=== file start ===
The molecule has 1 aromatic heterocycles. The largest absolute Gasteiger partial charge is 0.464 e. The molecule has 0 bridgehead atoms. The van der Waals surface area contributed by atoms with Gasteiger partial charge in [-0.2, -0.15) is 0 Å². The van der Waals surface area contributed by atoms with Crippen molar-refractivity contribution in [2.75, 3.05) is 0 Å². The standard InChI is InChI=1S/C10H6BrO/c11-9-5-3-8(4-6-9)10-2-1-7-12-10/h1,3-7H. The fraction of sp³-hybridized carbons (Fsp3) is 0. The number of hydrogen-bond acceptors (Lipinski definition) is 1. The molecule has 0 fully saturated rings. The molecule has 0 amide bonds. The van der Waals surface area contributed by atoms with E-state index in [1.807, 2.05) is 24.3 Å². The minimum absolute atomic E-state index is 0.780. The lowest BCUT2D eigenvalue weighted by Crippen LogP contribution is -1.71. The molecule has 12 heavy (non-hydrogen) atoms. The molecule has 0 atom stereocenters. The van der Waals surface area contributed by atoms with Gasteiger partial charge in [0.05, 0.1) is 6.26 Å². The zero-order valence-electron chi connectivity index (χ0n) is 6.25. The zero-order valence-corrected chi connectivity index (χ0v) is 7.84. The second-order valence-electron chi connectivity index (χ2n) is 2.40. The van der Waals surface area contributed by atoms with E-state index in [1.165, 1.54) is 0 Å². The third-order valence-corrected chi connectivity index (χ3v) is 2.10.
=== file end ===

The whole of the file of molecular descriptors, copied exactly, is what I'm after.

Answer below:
The molecule has 1 aromatic heterocycles. The largest absolute Gasteiger partial charge is 0.464 e. The molecule has 0 bridgehead atoms. The van der Waals surface area contributed by atoms with Gasteiger partial charge in [-0.2, -0.15) is 0 Å². The van der Waals surface area contributed by atoms with Crippen molar-refractivity contribution in [2.75, 3.05) is 0 Å². The standard InChI is InChI=1S/C10H6BrO/c11-9-5-3-8(4-6-9)10-2-1-7-12-10/h1,3-7H. The fraction of sp³-hybridized carbons (Fsp3) is 0. The number of hydrogen-bond acceptors (Lipinski definition) is 1. The molecule has 0 fully saturated rings. The molecule has 0 amide bonds. The van der Waals surface area contributed by atoms with E-state index in [1.807, 2.05) is 24.3 Å². The minimum absolute atomic E-state index is 0.780. The lowest BCUT2D eigenvalue weighted by Crippen LogP contribution is -1.71. The molecule has 12 heavy (non-hydrogen) atoms. The molecule has 0 atom stereocenters. The van der Waals surface area contributed by atoms with Gasteiger partial charge in [0.05, 0.1) is 6.26 Å². The zero-order valence-electron chi connectivity index (χ0n) is 6.25. The zero-order valence-corrected chi connectivity index (χ0v) is 7.84. The second-order valence-electron chi connectivity index (χ2n) is 2.40. The van der Waals surface area contributed by atoms with E-state index in [1.165, 1.54) is 0 Å². The third-order valence-corrected chi connectivity index (χ3v) is 2.10.